Leaping forward in my reading many, many months into your future, though not mine since I’ve already read it, I revisited Stephen King’s “The Stand” recently. There’s a great little vignette in the book where a character tells the story of encountering a mysteriously familiar figure at a small petrol station in rural West Texas at which he worked part-time. Having fumbled with that unexpected familiarity for a while this gas station cowboy realized he’d just sold fuel and sundries to the living, breathing Jim Morrison. In that universe, he’d obviously faked his own death and burial. I’d bet that everyone who reads that scene for the first time expects it to be Elvis. I did. Apart from it being an unexpected gem buried in the epic novel which manages to be more eerie in those few pages than the entire premise of the book—a plague-emptied America becoming the stage for a classic good v evil contest—I like it for that – it dodges the obvious. It strikes me as I write this, though, that Elvis may not even have been dead when King wrote the novel (or this part of it). It was first published in 1978, a year or so following Elvis’ death, but he’d been writing it for several years.

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Willie Dixon Wasn’t Dead in 1990

Book: Skagboys

Author: Irvine Welsh

Music: It’s All Over Me

Artist: Otis Blackwell

Skagboys is Irvine Welsh’s prequel to Trainspotting. There are a lot of musical references in it so you’ll be joining me on this journey for a few weeks.

More people know Otis Blackwell’s songs than know Otis Blackwell, I suspect. The last several posts were related to Elvis Presley. Otis Blackwell was responsible for “All Shook Up,” “Return to Sender,” and “Don’t be Cruel.” He was a black man writing hit songs for white rock and roll singers. Willie Dixon was another songwriting overlord whose songs are more often associated with white artists than himself. One of the great thrills of my concert-going life was attending a tribute to John Lee Hooker in Madison Square Garden in October 1990. I honestly couldn’t believe it when Willie Dixon came out and sang his own “I Just Want to Make Love to You.” I thought he was dead. Bo Diddley played that night to as well as, obviously, John Lee Hooker. Others I recall are Ry Cooder, Johnny Winter, and Al Kooper. I remember it being a very long concert.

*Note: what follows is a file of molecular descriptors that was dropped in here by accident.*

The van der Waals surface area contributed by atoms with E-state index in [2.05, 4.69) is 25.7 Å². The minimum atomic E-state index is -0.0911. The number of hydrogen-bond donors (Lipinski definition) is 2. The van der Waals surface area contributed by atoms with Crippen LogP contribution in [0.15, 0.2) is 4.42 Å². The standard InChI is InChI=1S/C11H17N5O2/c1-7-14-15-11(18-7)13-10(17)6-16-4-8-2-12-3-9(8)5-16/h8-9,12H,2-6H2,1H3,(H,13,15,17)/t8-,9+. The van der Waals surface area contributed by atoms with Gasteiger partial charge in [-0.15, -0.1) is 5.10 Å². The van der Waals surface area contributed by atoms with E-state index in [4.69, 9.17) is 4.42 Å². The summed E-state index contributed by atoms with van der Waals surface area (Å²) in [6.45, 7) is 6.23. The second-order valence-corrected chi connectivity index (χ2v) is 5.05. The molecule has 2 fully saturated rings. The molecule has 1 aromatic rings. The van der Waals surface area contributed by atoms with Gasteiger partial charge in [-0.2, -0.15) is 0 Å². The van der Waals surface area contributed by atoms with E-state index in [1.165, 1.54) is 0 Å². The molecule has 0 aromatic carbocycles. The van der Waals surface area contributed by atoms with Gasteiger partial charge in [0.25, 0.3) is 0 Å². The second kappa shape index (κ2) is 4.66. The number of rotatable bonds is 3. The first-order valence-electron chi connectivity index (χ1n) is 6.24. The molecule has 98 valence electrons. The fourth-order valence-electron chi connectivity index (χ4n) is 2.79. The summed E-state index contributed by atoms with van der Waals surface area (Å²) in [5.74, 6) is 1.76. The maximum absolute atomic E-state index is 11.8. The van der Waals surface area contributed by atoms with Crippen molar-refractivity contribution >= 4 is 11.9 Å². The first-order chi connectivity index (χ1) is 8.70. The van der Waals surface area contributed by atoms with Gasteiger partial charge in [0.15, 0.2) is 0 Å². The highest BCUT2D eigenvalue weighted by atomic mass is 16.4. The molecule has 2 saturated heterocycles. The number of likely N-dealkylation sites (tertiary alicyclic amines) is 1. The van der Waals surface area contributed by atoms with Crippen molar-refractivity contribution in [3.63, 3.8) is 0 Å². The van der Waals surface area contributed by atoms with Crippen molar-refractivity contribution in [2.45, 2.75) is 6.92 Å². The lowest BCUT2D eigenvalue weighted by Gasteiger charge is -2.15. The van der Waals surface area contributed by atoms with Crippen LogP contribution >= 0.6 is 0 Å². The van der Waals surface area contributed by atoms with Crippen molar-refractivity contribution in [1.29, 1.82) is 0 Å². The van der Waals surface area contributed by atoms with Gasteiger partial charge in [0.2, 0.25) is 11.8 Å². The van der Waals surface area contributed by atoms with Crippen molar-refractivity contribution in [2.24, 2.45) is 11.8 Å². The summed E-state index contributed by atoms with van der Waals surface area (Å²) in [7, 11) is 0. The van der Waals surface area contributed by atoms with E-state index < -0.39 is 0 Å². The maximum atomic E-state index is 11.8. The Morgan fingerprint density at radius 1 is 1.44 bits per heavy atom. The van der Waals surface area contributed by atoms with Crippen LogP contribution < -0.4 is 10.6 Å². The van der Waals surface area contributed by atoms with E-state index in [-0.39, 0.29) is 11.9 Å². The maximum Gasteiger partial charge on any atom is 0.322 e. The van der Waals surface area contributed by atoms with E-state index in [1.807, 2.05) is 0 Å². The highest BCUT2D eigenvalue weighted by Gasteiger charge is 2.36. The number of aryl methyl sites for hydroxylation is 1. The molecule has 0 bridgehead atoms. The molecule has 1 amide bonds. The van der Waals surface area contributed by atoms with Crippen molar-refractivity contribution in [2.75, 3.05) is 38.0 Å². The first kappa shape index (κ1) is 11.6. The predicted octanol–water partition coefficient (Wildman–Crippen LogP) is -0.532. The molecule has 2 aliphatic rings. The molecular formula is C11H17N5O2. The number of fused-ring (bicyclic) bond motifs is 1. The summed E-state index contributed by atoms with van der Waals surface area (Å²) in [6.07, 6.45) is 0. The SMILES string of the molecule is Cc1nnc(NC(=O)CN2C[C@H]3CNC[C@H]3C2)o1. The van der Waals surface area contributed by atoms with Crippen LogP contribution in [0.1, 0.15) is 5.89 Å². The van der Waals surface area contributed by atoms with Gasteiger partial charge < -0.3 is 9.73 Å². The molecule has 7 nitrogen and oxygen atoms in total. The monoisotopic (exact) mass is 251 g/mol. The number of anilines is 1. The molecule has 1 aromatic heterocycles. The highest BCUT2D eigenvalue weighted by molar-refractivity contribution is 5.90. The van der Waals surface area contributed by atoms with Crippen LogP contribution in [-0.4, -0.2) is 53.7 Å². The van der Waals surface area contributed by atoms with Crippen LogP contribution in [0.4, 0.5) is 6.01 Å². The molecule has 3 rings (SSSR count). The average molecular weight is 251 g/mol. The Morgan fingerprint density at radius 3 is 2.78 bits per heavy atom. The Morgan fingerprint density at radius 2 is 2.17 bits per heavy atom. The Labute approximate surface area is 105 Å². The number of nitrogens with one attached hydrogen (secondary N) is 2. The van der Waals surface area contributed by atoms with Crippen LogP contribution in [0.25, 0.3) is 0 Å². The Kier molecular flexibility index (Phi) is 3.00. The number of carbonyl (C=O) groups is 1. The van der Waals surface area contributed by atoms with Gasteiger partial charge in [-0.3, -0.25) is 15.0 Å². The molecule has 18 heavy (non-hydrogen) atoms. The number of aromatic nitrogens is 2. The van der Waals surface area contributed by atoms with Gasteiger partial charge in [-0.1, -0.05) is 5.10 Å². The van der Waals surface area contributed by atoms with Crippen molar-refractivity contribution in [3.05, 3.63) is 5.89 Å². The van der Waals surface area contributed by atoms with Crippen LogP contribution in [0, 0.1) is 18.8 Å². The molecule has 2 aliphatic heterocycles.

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Memorieeeeees, Like a Liar in My Mind … Part 2

Book: The Good Humor Man: Or, Calorie 3501

Author: Andrew Fox

Music: Burning Love

Artist: Elvis Presley

Maybe Elvis-related topics bring out the uncertainty of recollections.

My memory of hearing about Elvis’s death is this. I got up for school the morning after the news broke in the US and my father told me Elvis had died. I remember going to school and discussing it with two of my good friends who were fervid Elvis fans and, therefore, bereft. But, again, it couldn’t have happened that way because there would’ve still been a week or more of our summer holidays remaining on August 16, 1977. Maybe the bit about my father telling me about it when I woke up that morning is accurate but the rest must either be a scenario created entirely in and by my imagination or I’ve adapted some elements of reality into a different narrative over the years.

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Memorieeeeees, Like a Liar in My Mind …

Book: The Good Humor Man: Or, Calorie 3501

Author: Andrew Fox

Music: Graceland

Artist: Paul Simon

(It’s been a long time. A lot’s been going on.)

The human memory is a funny and unpredictable thing. I planned to write a post about how this song, or more specifically the album from which it comes, formed part of the soundtrack to my first spell in the US – the summer after my final year in university when I worked as a waiter in a country club in Connecticut.  The fact is, though, that was the summer of 1988. This album was released two years previously in 1986. I would’ve sworn that I remember “Call Me Al” playing incessantly on radio and MTV during that summer. Seems, after all, that is not possible.